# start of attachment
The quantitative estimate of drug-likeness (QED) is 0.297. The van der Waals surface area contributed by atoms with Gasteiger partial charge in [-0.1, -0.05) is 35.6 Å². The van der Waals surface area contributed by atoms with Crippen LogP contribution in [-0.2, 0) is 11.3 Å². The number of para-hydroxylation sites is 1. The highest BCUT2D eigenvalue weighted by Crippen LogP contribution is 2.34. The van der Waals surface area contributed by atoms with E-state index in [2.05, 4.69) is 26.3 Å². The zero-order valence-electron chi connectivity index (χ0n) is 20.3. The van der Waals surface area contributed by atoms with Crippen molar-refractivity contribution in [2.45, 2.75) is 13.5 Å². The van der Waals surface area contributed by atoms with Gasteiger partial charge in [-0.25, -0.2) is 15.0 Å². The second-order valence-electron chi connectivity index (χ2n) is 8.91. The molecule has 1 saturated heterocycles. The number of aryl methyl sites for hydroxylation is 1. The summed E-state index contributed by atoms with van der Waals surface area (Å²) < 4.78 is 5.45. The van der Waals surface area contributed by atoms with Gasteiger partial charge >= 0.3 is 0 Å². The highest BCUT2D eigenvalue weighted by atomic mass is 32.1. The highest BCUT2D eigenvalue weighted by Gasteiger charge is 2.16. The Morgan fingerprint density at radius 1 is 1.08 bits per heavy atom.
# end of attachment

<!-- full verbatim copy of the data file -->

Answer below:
The quantitative estimate of drug-likeness (QED) is 0.297. The van der Waals surface area contributed by atoms with Gasteiger partial charge in [-0.1, -0.05) is 35.6 Å². The van der Waals surface area contributed by atoms with Crippen LogP contribution in [-0.2, 0) is 11.3 Å². The number of para-hydroxylation sites is 1. The highest BCUT2D eigenvalue weighted by Crippen LogP contribution is 2.34. The van der Waals surface area contributed by atoms with E-state index in [2.05, 4.69) is 26.3 Å². The zero-order valence-electron chi connectivity index (χ0n) is 20.3. The van der Waals surface area contributed by atoms with Crippen molar-refractivity contribution in [2.45, 2.75) is 13.5 Å². The van der Waals surface area contributed by atoms with Gasteiger partial charge in [-0.25, -0.2) is 15.0 Å². The second-order valence-electron chi connectivity index (χ2n) is 8.91. The molecule has 1 saturated heterocycles. The number of aryl methyl sites for hydroxylation is 1. The summed E-state index contributed by atoms with van der Waals surface area (Å²) < 4.78 is 5.45. The van der Waals surface area contributed by atoms with Gasteiger partial charge >= 0.3 is 0 Å². The highest BCUT2D eigenvalue weighted by atomic mass is 32.1. The highest BCUT2D eigenvalue weighted by Gasteiger charge is 2.16. The Morgan fingerprint density at radius 1 is 1.08 bits per heavy atom.